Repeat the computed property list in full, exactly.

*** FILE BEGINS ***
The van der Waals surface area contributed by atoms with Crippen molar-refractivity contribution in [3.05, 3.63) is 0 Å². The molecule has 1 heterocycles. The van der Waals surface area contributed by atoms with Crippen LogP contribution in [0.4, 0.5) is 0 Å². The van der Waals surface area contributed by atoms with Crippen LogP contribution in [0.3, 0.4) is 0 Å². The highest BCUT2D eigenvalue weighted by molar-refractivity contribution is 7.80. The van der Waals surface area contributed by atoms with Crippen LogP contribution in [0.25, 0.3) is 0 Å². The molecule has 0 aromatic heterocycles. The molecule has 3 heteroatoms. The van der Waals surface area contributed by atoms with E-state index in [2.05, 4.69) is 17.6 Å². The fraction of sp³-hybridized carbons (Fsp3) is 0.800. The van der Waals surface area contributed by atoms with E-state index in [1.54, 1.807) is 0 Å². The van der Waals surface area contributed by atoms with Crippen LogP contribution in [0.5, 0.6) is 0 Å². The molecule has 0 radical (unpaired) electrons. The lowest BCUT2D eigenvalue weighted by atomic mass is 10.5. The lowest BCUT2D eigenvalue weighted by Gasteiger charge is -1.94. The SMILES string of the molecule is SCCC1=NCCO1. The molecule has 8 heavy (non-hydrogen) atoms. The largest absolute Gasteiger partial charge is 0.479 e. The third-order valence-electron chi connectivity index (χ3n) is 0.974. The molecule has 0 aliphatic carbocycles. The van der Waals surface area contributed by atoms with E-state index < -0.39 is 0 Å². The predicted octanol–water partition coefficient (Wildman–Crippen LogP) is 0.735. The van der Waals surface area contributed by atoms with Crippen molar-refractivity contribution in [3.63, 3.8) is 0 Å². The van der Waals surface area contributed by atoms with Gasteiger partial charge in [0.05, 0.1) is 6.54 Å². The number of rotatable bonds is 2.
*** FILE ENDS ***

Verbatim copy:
The van der Waals surface area contributed by atoms with Crippen molar-refractivity contribution in [3.05, 3.63) is 0 Å². The molecule has 1 heterocycles. The van der Waals surface area contributed by atoms with Crippen LogP contribution in [0.4, 0.5) is 0 Å². The van der Waals surface area contributed by atoms with Crippen LogP contribution in [0.3, 0.4) is 0 Å². The highest BCUT2D eigenvalue weighted by molar-refractivity contribution is 7.80. The van der Waals surface area contributed by atoms with Crippen LogP contribution in [0.25, 0.3) is 0 Å². The molecule has 0 aromatic heterocycles. The molecule has 3 heteroatoms. The van der Waals surface area contributed by atoms with E-state index in [2.05, 4.69) is 17.6 Å². The fraction of sp³-hybridized carbons (Fsp3) is 0.800. The van der Waals surface area contributed by atoms with E-state index in [1.54, 1.807) is 0 Å². The van der Waals surface area contributed by atoms with Crippen LogP contribution in [0.5, 0.6) is 0 Å². The molecule has 0 radical (unpaired) electrons. The lowest BCUT2D eigenvalue weighted by atomic mass is 10.5. The lowest BCUT2D eigenvalue weighted by Gasteiger charge is -1.94. The SMILES string of the molecule is SCCC1=NCCO1. The molecule has 8 heavy (non-hydrogen) atoms. The largest absolute Gasteiger partial charge is 0.479 e. The third-order valence-electron chi connectivity index (χ3n) is 0.974. The molecule has 0 aliphatic carbocycles. The van der Waals surface area contributed by atoms with E-state index < -0.39 is 0 Å². The predicted octanol–water partition coefficient (Wildman–Crippen LogP) is 0.735. The van der Waals surface area contributed by atoms with Crippen molar-refractivity contribution in [3.63, 3.8) is 0 Å². The van der Waals surface area contributed by atoms with Gasteiger partial charge in [0.05, 0.1) is 6.54 Å². The number of rotatable bonds is 2.